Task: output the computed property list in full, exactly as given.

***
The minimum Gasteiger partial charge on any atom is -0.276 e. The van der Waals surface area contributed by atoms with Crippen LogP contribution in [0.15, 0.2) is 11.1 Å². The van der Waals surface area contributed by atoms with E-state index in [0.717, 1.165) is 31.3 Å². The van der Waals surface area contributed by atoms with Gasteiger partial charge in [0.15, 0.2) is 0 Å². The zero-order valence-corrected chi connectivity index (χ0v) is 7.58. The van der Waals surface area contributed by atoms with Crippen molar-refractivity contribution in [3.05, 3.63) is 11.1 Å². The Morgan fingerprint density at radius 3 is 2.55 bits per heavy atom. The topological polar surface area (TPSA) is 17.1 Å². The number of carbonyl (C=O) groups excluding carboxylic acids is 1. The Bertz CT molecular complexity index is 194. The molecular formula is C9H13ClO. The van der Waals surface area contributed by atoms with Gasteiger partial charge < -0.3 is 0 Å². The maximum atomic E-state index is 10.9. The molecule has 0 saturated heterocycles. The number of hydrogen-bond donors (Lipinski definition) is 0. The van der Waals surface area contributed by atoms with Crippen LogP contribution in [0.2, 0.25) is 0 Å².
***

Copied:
The minimum Gasteiger partial charge on any atom is -0.276 e. The van der Waals surface area contributed by atoms with Crippen LogP contribution in [0.15, 0.2) is 11.1 Å². The van der Waals surface area contributed by atoms with E-state index in [0.717, 1.165) is 31.3 Å². The van der Waals surface area contributed by atoms with Gasteiger partial charge in [0.15, 0.2) is 0 Å². The zero-order valence-corrected chi connectivity index (χ0v) is 7.58. The van der Waals surface area contributed by atoms with Crippen molar-refractivity contribution in [3.05, 3.63) is 11.1 Å². The Morgan fingerprint density at radius 3 is 2.55 bits per heavy atom. The topological polar surface area (TPSA) is 17.1 Å². The number of carbonyl (C=O) groups excluding carboxylic acids is 1. The Bertz CT molecular complexity index is 194. The molecular formula is C9H13ClO. The van der Waals surface area contributed by atoms with Gasteiger partial charge < -0.3 is 0 Å². The maximum atomic E-state index is 10.9. The molecule has 0 saturated heterocycles. The number of hydrogen-bond donors (Lipinski definition) is 0. The van der Waals surface area contributed by atoms with Crippen LogP contribution in [0.2, 0.25) is 0 Å².